Friday, June 28, 2013


Finally, I made it to Le Pigeon's globally acclaimed Little Bird, the one everyone always asks me if I've been to... but hadn't until now.  I do wonder if Portlandia didn't filch the avian theme from Gabriel Rucker's restaurants when they came up with the lark of "putting a bird on it".  First came Le Pigeon, and more recently Little Bird.  It's not new, but as his restaurants seem to follow a European holiday schedule, every time I was "home" in Portland either late summer or Christmas, they were closed.  This European feel carries over in ambiance and menu as well; this is Little Bird Bistro, after all.  A French bistro with an avalanche of Portlandness that creates its uniqueness.

Here is much more casual than the Pigeon, its room spacious and airy  with high ceilings covered in hammered tin, the decor following an obvious avian theme with multi-colored birds painted on the walls and decorative bird cafes aloft.  Ironically, (or perhaps subconsciously) we didn't order any poultry.

    Two sizable salads were worthy starters, and while perhaps they lacked a bit in differentiation
between the two (greens with cheese), they were both abundant and balanced.  Mixed greens were gently anointed with a zippy banyuls vinaigrette and dusted with shavings of goaty Le Chevrot.  Even better for me was the mountain of sweet butter lettuce tossed with a saucy mustard dressing, glass-thin slices of radish and wispy peashoots.  Spring produce had yet to burgeon full-force in Oregon, so this was a nice seasonal nod despite the chilly, nor'easter-type cloudburst that was pummeling down outside.  Perfectly apt for the weather, another
 starter was easily big enough to serve as an entree.  Big, plush mussels rose above a rich and zesty pernod-inflected tomato broth, deeply redolent of fennel, of salt and sea, and swathed with two tender lobster claws,  liberated from their shells.  Use the mussels shells, however... or a spoon, or the crusty baguette provided to each table - whatever you can find to sop up every droplet of the broth that really can be described as nothing less than profound.  This comes with a quaint red-and-white checked paper cone of kettle cooked potato chips: hearty, thick cut chips that I didn't quite feel with the soup.  A nice tender hunk of bread is more useful.

Entrees held all that momentum, hearty enough coming off of a late-to-arrive spring but with elements of the warmer season just around the corner.  A juicy hunk of pork shoulder was glazed in tangy sherry, served with tender young kale atop kernels of roasted corn and fingerlings smothered in manchego.  A handful of mild seared padron peppers crowned the affair, comforting enough to cut any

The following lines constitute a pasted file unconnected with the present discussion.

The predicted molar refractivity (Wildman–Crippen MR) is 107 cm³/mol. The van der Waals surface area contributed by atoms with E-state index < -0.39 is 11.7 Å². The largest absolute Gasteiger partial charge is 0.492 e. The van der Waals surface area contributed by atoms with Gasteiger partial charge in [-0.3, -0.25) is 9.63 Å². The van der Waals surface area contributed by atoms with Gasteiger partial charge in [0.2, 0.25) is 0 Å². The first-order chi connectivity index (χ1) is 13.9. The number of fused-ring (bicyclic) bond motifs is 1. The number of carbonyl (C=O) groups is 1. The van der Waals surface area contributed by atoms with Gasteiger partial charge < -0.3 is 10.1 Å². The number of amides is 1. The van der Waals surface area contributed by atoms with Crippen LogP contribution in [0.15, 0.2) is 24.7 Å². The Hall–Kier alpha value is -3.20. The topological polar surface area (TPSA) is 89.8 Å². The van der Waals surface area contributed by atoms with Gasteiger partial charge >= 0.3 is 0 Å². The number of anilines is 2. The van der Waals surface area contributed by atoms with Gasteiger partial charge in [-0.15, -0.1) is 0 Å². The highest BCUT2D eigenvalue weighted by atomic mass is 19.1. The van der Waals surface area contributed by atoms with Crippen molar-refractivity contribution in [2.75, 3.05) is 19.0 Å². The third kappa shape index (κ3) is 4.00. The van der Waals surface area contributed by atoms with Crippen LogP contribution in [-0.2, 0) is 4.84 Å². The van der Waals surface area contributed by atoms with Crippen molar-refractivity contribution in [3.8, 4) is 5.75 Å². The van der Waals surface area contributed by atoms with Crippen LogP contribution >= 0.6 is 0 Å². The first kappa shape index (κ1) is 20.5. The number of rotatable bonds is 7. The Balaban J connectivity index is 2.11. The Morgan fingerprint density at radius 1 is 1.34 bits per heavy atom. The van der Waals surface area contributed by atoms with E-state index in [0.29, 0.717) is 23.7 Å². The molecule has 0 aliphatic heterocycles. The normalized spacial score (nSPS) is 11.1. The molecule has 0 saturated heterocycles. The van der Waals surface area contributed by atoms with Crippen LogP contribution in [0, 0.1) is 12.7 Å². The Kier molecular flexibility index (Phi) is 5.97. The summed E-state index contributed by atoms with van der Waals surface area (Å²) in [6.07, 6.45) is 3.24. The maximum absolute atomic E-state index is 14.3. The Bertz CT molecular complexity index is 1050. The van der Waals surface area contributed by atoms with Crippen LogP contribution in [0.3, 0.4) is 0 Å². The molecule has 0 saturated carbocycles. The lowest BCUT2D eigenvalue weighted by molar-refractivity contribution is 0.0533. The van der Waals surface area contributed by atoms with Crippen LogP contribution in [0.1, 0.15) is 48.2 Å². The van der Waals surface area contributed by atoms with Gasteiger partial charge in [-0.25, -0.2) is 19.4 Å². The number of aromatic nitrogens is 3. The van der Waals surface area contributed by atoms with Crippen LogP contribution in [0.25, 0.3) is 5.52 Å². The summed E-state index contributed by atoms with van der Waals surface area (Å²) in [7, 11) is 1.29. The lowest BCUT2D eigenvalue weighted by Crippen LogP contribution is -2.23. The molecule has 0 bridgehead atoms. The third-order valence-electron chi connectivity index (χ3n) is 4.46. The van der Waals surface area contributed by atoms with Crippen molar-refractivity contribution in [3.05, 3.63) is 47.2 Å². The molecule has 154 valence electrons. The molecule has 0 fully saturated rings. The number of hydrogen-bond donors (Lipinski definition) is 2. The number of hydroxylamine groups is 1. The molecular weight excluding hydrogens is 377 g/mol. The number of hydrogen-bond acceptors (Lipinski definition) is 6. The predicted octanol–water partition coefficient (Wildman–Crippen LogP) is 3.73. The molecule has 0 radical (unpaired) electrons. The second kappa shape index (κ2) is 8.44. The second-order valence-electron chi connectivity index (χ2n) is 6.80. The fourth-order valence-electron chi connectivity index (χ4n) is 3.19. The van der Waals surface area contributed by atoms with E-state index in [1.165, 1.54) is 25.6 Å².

of winter's residual chill with the lightness of summer summer produce additions.  Chicken-
fried trout was a close as we came to eating bird, this hefty specimen's flaky flesh almost as meaty as poultry.  It took a spin from a milanese, crusted in a thick golden shell and littered with a festive scatter of herbs, pickled carrots and cukes.  These brightened the richness of the crispy coat, but the surprisingly dense, sweet trout was almost enough of a balance on its own.  A side that didn't go particularly well with anything we order was appreciated on its own worth.  A side dish of wild mushrooms sauteed with chunks of mild chicken and marrow sausage could've served as a small lunch if you paired it with a crusty hunk of bread and a cool Lambrusco.   The sausage was mild and sweet, like a weisswurst, whereas if I'm going to have sausage I prefer it wish a meatier kick, so most of this got doggie-bagged- somebody would like it in a sandwich. And speaking of sandwiches, you mustn't visit Little Bird without meeting its burger.  It's the same  burger that ranked #37 in the nation (that may not sound so notable, but only 50 were even mentioned), that Le Pigeon used to offer in only limited quantities (smartly, they recently lifted this quota).  At Little Bird, too,  they'll make them as long as you order it.  It's an impressive sandwich, impaled with a steak knife and paired with a lemony dressed salad or fries (if you decide for fries, peanut allergies be damned.  The canola oil
 version offered pales in comparison).  The chips held over from the mussels jumped in at this point to provide that classic fried potato partnership.  The bun is a chewy, flour dusted roll so superior to those squishy brioches upon which burgers are too often mounted.  This one holds up to the house-ground burger and its luscious slaw of iceberg lettuce, pungent melted aged white Tillamook cheddar, and aioli, mustard and ketchup, all made in house.  It is a thing of wonder; it is Rucker's baby.

Dessert had us torn between an ile flottante and a dainty sounding apricot givre , but I was enticed by the former's elderflower so we went with that.  Like a tiny, s'more-ish Baked Alaska, the soft, marshmallow-y ile was flottante atop a crunchy sablee in a shallow pool of  fruity cream, filled with a marvelously fresh strawberry ice cream and topped with pristine, perfect berries that tasted height-of-the-season.  And with that, the torrential rains outside ceased and the last moments of sparkling sunbeams broke through the clouds before it set.  Nobody can rain on this parade.

219 SW 6TH AVE.
(503) 688 - 5952

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